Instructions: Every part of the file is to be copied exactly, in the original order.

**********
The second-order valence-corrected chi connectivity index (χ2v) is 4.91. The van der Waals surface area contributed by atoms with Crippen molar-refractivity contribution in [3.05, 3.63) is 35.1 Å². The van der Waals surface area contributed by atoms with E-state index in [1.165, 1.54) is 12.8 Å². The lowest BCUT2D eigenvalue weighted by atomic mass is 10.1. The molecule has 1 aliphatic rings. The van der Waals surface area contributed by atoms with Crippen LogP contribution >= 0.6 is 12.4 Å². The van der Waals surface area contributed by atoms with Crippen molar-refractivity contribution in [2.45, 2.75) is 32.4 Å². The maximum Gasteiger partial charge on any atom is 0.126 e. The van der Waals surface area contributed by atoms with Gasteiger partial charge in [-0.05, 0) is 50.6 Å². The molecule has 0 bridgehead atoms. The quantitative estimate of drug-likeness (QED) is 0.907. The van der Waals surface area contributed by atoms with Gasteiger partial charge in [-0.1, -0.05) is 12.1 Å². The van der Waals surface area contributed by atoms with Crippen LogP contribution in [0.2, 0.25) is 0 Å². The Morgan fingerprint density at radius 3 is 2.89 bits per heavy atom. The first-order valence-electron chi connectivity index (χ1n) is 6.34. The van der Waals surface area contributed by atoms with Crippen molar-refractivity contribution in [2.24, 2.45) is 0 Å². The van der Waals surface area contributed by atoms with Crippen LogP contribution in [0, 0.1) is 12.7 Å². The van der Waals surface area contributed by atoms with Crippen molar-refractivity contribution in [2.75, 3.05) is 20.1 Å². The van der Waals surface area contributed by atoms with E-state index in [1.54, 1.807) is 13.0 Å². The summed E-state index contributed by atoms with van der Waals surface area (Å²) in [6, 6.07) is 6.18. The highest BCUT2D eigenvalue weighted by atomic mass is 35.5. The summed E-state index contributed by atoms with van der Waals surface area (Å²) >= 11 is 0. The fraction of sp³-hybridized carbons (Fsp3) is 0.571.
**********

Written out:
The second-order valence-corrected chi connectivity index (χ2v) is 4.91. The van der Waals surface area contributed by atoms with Crippen molar-refractivity contribution in [3.05, 3.63) is 35.1 Å². The van der Waals surface area contributed by atoms with E-state index in [1.165, 1.54) is 12.8 Å². The lowest BCUT2D eigenvalue weighted by atomic mass is 10.1. The molecule has 1 aliphatic rings. The van der Waals surface area contributed by atoms with Crippen LogP contribution >= 0.6 is 12.4 Å². The van der Waals surface area contributed by atoms with Crippen molar-refractivity contribution in [2.45, 2.75) is 32.4 Å². The maximum Gasteiger partial charge on any atom is 0.126 e. The van der Waals surface area contributed by atoms with Gasteiger partial charge in [-0.05, 0) is 50.6 Å². The molecule has 0 bridgehead atoms. The quantitative estimate of drug-likeness (QED) is 0.907. The van der Waals surface area contributed by atoms with Gasteiger partial charge in [-0.1, -0.05) is 12.1 Å². The van der Waals surface area contributed by atoms with Crippen LogP contribution in [0.2, 0.25) is 0 Å². The Morgan fingerprint density at radius 3 is 2.89 bits per heavy atom. The first-order valence-electron chi connectivity index (χ1n) is 6.34. The van der Waals surface area contributed by atoms with Crippen molar-refractivity contribution in [2.24, 2.45) is 0 Å². The van der Waals surface area contributed by atoms with Crippen LogP contribution in [0, 0.1) is 12.7 Å². The van der Waals surface area contributed by atoms with Crippen molar-refractivity contribution in [2.75, 3.05) is 20.1 Å². The van der Waals surface area contributed by atoms with E-state index in [1.54, 1.807) is 13.0 Å². The summed E-state index contributed by atoms with van der Waals surface area (Å²) in [6, 6.07) is 6.18. The highest BCUT2D eigenvalue weighted by atomic mass is 35.5. The summed E-state index contributed by atoms with van der Waals surface area (Å²) >= 11 is 0. The fraction of sp³-hybridized carbons (Fsp3) is 0.571.